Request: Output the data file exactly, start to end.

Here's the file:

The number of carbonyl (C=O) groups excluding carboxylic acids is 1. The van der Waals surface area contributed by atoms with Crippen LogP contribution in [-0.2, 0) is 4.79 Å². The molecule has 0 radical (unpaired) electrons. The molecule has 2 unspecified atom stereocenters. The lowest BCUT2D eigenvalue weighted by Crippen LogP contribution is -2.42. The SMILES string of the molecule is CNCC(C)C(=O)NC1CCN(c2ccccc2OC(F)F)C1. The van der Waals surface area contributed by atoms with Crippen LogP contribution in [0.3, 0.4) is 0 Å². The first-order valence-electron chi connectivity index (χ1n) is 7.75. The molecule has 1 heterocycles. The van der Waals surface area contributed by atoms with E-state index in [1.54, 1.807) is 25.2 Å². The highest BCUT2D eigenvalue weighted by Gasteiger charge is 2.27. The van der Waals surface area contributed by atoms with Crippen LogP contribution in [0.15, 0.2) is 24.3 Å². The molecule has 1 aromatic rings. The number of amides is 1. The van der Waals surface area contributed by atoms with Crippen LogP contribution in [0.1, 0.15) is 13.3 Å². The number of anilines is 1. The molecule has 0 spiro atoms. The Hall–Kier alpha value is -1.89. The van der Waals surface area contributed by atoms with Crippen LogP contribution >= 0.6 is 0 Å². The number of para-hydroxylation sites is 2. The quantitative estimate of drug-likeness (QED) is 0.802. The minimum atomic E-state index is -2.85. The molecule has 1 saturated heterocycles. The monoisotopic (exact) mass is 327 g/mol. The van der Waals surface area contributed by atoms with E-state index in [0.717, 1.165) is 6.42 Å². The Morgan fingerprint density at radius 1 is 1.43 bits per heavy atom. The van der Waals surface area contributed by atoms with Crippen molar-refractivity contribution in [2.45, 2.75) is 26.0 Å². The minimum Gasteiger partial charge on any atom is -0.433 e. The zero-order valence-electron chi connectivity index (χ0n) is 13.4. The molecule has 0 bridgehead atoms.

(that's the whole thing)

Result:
The number of carbonyl (C=O) groups excluding carboxylic acids is 1. The van der Waals surface area contributed by atoms with Crippen LogP contribution in [-0.2, 0) is 4.79 Å². The molecule has 0 radical (unpaired) electrons. The molecule has 2 unspecified atom stereocenters. The lowest BCUT2D eigenvalue weighted by Crippen LogP contribution is -2.42. The SMILES string of the molecule is CNCC(C)C(=O)NC1CCN(c2ccccc2OC(F)F)C1. The van der Waals surface area contributed by atoms with Crippen LogP contribution in [0.3, 0.4) is 0 Å². The first-order valence-electron chi connectivity index (χ1n) is 7.75. The molecule has 1 heterocycles. The van der Waals surface area contributed by atoms with E-state index in [1.54, 1.807) is 25.2 Å². The highest BCUT2D eigenvalue weighted by Gasteiger charge is 2.27. The van der Waals surface area contributed by atoms with Crippen LogP contribution in [0.15, 0.2) is 24.3 Å². The molecule has 1 aromatic rings. The number of amides is 1. The van der Waals surface area contributed by atoms with Crippen LogP contribution in [0.1, 0.15) is 13.3 Å². The number of anilines is 1. The molecule has 0 spiro atoms. The Hall–Kier alpha value is -1.89. The van der Waals surface area contributed by atoms with Crippen LogP contribution >= 0.6 is 0 Å². The number of para-hydroxylation sites is 2. The quantitative estimate of drug-likeness (QED) is 0.802. The minimum atomic E-state index is -2.85. The molecule has 1 saturated heterocycles. The monoisotopic (exact) mass is 327 g/mol. The van der Waals surface area contributed by atoms with E-state index in [0.717, 1.165) is 6.42 Å². The Morgan fingerprint density at radius 1 is 1.43 bits per heavy atom. The van der Waals surface area contributed by atoms with Crippen molar-refractivity contribution in [2.45, 2.75) is 26.0 Å². The minimum Gasteiger partial charge on any atom is -0.433 e. The zero-order valence-electron chi connectivity index (χ0n) is 13.4. The molecule has 0 bridgehead atoms.